The midterm elections are coming right up, and they'll serve as the first electoral referendum on Donald Trump's tenure as president. But what happens if you don't vote despite being registered to do so?
In all likelihood, nothing. Of course, some might argue that if you don't vote, you give up the right to complain about the outcome of the election, but in practical terms, refusing to cast a ballot probably won't have any direct consequences.
There's a chance, however, that it will. Voting isn't a legal requirement in America, unlike in some other countries; however, failing to do so could result in your name being removed from the voting rolls in future elections. The Supreme Court ruled in January that it's legal for states to kick residents off of voter registration rolls if they fail to vote in past elections, and six states have laws like this on the books.
The specificities of these laws vary by state. But if you live in Ohio, Georgia, Oregon, Pennsylvania, Oklahoma, West Virginia and Montana, your ability to vote in future elections could be imperiled if you don't vote in this one.
This is already playing out in Georgia. In the lead up to his own campaign for governor, Republican Secretary of State Brian Kemp invalidated 1.4 million Georgians' voter registrations. The purge disproportionately affected black voters, and according to an analysis by Let America Vote, 850,000 of the registrations were thrown out simply because the Georgians in question hadn't voted in the last two elections. Kemp is running neck-and-neck with Stacey Abrams, a voting rights activist, for the governorship in 2018.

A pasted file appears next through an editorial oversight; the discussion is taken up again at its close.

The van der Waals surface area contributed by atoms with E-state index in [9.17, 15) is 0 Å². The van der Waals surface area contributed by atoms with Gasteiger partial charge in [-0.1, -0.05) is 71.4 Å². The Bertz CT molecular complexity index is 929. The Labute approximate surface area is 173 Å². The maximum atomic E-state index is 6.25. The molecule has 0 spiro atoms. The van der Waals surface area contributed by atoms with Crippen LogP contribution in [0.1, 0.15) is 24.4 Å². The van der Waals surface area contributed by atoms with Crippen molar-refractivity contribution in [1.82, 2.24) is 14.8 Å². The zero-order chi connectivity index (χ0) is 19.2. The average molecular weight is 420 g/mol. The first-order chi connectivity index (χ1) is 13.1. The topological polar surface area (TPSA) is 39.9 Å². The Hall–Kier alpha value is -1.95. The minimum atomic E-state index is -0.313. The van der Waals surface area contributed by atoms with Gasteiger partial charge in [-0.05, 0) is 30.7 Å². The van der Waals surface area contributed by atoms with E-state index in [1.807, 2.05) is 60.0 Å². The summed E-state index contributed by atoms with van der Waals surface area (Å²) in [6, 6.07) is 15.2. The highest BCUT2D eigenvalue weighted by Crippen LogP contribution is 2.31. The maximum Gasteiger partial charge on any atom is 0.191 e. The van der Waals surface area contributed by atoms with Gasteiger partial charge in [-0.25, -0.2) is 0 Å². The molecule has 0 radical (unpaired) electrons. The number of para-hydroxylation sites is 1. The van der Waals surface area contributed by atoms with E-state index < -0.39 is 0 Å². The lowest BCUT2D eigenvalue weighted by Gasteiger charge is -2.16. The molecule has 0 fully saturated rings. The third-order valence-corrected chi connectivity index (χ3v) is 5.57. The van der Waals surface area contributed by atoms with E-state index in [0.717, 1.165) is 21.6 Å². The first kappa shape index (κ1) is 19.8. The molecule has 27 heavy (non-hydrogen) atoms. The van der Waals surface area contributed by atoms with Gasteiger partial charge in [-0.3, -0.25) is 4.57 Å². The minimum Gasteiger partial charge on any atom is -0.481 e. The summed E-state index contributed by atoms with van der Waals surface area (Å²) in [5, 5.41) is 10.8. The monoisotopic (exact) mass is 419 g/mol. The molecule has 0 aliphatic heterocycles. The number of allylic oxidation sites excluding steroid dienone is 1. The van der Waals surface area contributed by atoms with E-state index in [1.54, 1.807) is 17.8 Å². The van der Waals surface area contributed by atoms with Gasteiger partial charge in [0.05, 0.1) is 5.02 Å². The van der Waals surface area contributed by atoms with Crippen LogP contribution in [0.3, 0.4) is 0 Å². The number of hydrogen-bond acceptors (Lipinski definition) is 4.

In theory, there's a fairly simple solution to being kicked off of voter registration rolls: Simply re-register to vote. But this is of no help to voters who, for instance, weren't notified that they'd been removed from the rolls, and don't realize that they were until after the deadline to re-register — which again varies by state — has passed.
In a more general sense, not voting can have serious electoral consequences. For instance, one study found that around 5 percent of millennials who voted for Barack Obama didn't cast a ballot in 2016 — and that if they had, Hillary Clinton would have probably won the election.
America has notoriously low voter participation. In the 2016 election, around 56 percent of voting-age Americans cast a ballot; according to data from the Pew Research Center, that's lower voter participation than in Mexico, Estonia, Italy and 21 other developed countries. Interestingly, although the share of voting-age citizens who cast ballots is relatively low in America, the share of registered voters who do so is the third-highest in the developed world.
It's too soon to say whether the midterms will produce higher turnout than normal, but some preliminary evidence suggests that they might: According to Pew, turnout in congressional primaries was 56 percent higher in 2018 than during the last midterms.